How increased employee turnover demands began
If there’s one thing last year taught HR leaders, professionals and practitioners alike, it’s that our employees are our most valuable asset. Period. Aside from the systems and processes that have been established, the bottom line is that it’s the workers behind the scenes that stimulate the push to move our businesses into the future and beyond. As such, employees are the vital lifeblood of every business. So why should we think about employee turnover now? Hold on…we’ll get to that!
Along with this honest acknowledgment is the reality that employees are human. They’re vulnerable, potentially fragile and most certainly sensitive to changes within the organization and especially the changes happening outside of work walls.
Then came the pandemic of 2020. This catastrophic global event flipped the world on its ear, hurling perpetual changes and challenges toward us with full velocity and little warning. Workers from all walks of life gazed fearfully into the face of a future looming with massive uncertainty, confusion and new obstacles galore.
Stepping up to meet the requirements of a new digital world
With the profound and unforeseen challenges caused by COVID, the world of HR was forever altered. We spent countless hours digging deeper for viable solutions that would not only return the employee experience to a semblance of what it once was but actually improve it overall.
No longer could antiquated processes, tools and technology be acceptable within the digital transformation we were all experiencing. Instead, we had to learn – sink-or-swim-style – how to adapt in this new digital world of remote work.
HR had to up the ante to efficiently operate, engage and even thrive in a digital remote world. Corporations and leaders realized the immense importance of connecting with their team. Checking in from a distance became the norm, minus the comfort and convenience of office proximity.
Employee engagement quickly became a top priority for organizations spanning across industries, segments, and businesses, as attrition rates vary by industry and can range from 10-15% in industries like healthcare and finance to as high as 20-25% in industries like hospitality and retail.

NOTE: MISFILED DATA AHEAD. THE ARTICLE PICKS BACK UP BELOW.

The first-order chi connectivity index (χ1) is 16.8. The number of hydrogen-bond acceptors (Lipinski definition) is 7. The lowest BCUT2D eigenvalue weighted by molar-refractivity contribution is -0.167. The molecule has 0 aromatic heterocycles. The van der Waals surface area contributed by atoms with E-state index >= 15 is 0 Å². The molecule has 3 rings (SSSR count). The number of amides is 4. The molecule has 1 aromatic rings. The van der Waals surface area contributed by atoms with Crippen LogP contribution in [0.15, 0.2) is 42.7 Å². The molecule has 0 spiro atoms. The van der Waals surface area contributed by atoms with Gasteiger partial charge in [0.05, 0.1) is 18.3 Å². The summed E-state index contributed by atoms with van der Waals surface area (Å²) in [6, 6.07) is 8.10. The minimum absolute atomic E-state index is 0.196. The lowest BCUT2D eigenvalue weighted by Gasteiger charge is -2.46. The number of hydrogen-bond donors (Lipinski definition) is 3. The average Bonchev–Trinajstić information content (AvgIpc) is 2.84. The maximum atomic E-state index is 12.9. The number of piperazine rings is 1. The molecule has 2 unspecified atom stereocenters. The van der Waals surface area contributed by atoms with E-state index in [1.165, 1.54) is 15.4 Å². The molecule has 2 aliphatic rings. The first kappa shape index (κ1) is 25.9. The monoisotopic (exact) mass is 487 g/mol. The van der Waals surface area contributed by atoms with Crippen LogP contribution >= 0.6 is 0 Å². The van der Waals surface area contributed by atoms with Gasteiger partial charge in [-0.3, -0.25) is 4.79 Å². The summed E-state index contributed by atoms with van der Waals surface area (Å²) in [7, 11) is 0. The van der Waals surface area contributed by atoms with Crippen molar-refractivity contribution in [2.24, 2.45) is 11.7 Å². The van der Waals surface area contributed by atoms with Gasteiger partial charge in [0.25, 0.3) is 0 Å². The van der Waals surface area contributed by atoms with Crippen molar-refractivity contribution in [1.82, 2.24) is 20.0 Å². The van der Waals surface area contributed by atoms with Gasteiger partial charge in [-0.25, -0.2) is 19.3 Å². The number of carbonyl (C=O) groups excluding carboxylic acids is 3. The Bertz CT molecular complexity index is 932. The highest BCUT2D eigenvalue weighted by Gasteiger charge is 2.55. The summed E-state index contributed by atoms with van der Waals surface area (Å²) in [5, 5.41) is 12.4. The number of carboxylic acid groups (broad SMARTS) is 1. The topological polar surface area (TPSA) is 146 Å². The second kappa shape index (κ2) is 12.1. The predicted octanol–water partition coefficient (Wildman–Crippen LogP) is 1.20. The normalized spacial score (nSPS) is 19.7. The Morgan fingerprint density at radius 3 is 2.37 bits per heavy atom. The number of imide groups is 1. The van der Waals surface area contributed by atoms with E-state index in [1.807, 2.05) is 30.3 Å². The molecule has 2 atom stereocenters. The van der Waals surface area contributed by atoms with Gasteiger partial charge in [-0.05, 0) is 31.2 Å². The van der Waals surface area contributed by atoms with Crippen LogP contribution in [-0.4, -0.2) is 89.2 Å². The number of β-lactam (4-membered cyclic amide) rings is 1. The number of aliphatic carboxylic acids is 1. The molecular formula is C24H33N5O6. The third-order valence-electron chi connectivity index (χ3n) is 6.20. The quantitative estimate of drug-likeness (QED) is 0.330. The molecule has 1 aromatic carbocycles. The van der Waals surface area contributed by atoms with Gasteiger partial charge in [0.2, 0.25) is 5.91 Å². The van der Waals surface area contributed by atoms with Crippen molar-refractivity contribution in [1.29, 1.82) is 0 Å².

What comes next?
As we cautiously emerge from the arduous confines of the pandemic, employee engagement remains a critical factor that demands attention. But it’s much more than just employee engagement; it’s the added factor of employee retention as the uncertainty ebbs away and employees return to that foreign feeling of “normalcy.”
Workers who may have held out in undesirable roles during the uncertain pandemic may take this opportunity to explore employment opportunities elsewhere. Employees who need or want greater flexibility with their job may now go out and find it. For employers, Bonus.ly reports a resounding 87% of HR leaders think employee retention will be a critical or high priority for the next five years.
So where does that leave your organization?
Employee retention in the grand scheme of things
There’s definitely good news on the horizon! This crazy period of fear and the unknown is slowly winding down. Now, it’s literally a matter of time before employees, equipped with a renewed confidence, demand the ideal workplace, coupled with optimal team working dynamics. For HR leaders at every organization, this poses three serious questions they’ll need to consider. And they’ll need to start thinking about these things right now:
- How will I retain talent as the world opens up?
- How worried should I be about employee turnover?
- How do we prevent regrettable turnover?
What is employee turnover?
Also referred to as “employee churn, “regrettable turnover,” and “regrettable attrition,” employee turnover is the percentage of workers who leave a company during a given timeframe, typically monthly or annually. There are two types of employee turnover:
- Voluntary – Some employee churn is organic or voluntary, meaning that it occurs naturally and is actually fundamental for ongoing business development. For example, some employees may opt to leave if they feel they’re no longer a good fit or if they find a better offer at another organization. Other examples of voluntary turnover can include employee retirement, disengagement or a departure from the workforce. It’s estimated that approximately 60%-70% of all employee churn is voluntary.
- Involuntary – The other side of the coin is involuntary turnover. This type of employee employee churn is employer-driven in nature and encompasses the spectrum of layoffs, performance terminations and general workforce reductions.
A recently published Work Institute article reports the latest “voluntary quit (turnover) rates are nearly twice the amount of employees quit their jobs in July 2020 than those who quit in April 2020.” This is undeniable proof that in spite of the state of the world today, it’s the American workers who control the job market.